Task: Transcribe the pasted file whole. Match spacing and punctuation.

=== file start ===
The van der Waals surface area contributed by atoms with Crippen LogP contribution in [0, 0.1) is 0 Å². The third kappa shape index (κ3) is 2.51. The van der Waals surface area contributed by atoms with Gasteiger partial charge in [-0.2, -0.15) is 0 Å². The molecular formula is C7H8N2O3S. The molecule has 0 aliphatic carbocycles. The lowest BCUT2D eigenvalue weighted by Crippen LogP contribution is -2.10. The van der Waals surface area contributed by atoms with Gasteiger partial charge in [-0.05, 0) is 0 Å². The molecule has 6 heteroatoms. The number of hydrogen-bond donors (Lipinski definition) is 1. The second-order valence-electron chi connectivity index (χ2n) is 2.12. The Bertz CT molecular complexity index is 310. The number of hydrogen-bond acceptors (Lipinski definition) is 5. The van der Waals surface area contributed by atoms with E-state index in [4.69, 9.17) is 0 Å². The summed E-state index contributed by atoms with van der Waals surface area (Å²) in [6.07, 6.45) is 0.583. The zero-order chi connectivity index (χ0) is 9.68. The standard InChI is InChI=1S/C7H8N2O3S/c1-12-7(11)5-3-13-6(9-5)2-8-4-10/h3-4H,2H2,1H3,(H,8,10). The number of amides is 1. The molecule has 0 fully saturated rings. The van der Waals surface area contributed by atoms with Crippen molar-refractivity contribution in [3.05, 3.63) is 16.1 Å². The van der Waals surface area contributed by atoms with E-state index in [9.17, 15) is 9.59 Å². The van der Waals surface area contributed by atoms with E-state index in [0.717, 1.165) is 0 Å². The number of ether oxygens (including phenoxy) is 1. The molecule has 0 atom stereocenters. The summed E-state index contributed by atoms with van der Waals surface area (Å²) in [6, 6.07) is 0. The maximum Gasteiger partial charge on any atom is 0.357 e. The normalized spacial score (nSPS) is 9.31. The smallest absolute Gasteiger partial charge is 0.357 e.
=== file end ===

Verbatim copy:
The van der Waals surface area contributed by atoms with Crippen LogP contribution in [0, 0.1) is 0 Å². The third kappa shape index (κ3) is 2.51. The van der Waals surface area contributed by atoms with Gasteiger partial charge in [-0.2, -0.15) is 0 Å². The molecular formula is C7H8N2O3S. The molecule has 0 aliphatic carbocycles. The lowest BCUT2D eigenvalue weighted by Crippen LogP contribution is -2.10. The van der Waals surface area contributed by atoms with Gasteiger partial charge in [-0.05, 0) is 0 Å². The molecule has 6 heteroatoms. The number of hydrogen-bond donors (Lipinski definition) is 1. The second-order valence-electron chi connectivity index (χ2n) is 2.12. The Bertz CT molecular complexity index is 310. The number of hydrogen-bond acceptors (Lipinski definition) is 5. The van der Waals surface area contributed by atoms with E-state index in [4.69, 9.17) is 0 Å². The summed E-state index contributed by atoms with van der Waals surface area (Å²) in [6.07, 6.45) is 0.583. The zero-order chi connectivity index (χ0) is 9.68. The standard InChI is InChI=1S/C7H8N2O3S/c1-12-7(11)5-3-13-6(9-5)2-8-4-10/h3-4H,2H2,1H3,(H,8,10). The number of amides is 1. The molecule has 0 fully saturated rings. The van der Waals surface area contributed by atoms with Crippen molar-refractivity contribution in [3.05, 3.63) is 16.1 Å². The van der Waals surface area contributed by atoms with E-state index in [9.17, 15) is 9.59 Å². The van der Waals surface area contributed by atoms with E-state index in [0.717, 1.165) is 0 Å². The number of ether oxygens (including phenoxy) is 1. The molecule has 0 atom stereocenters. The summed E-state index contributed by atoms with van der Waals surface area (Å²) in [6, 6.07) is 0. The maximum Gasteiger partial charge on any atom is 0.357 e. The normalized spacial score (nSPS) is 9.31. The smallest absolute Gasteiger partial charge is 0.357 e.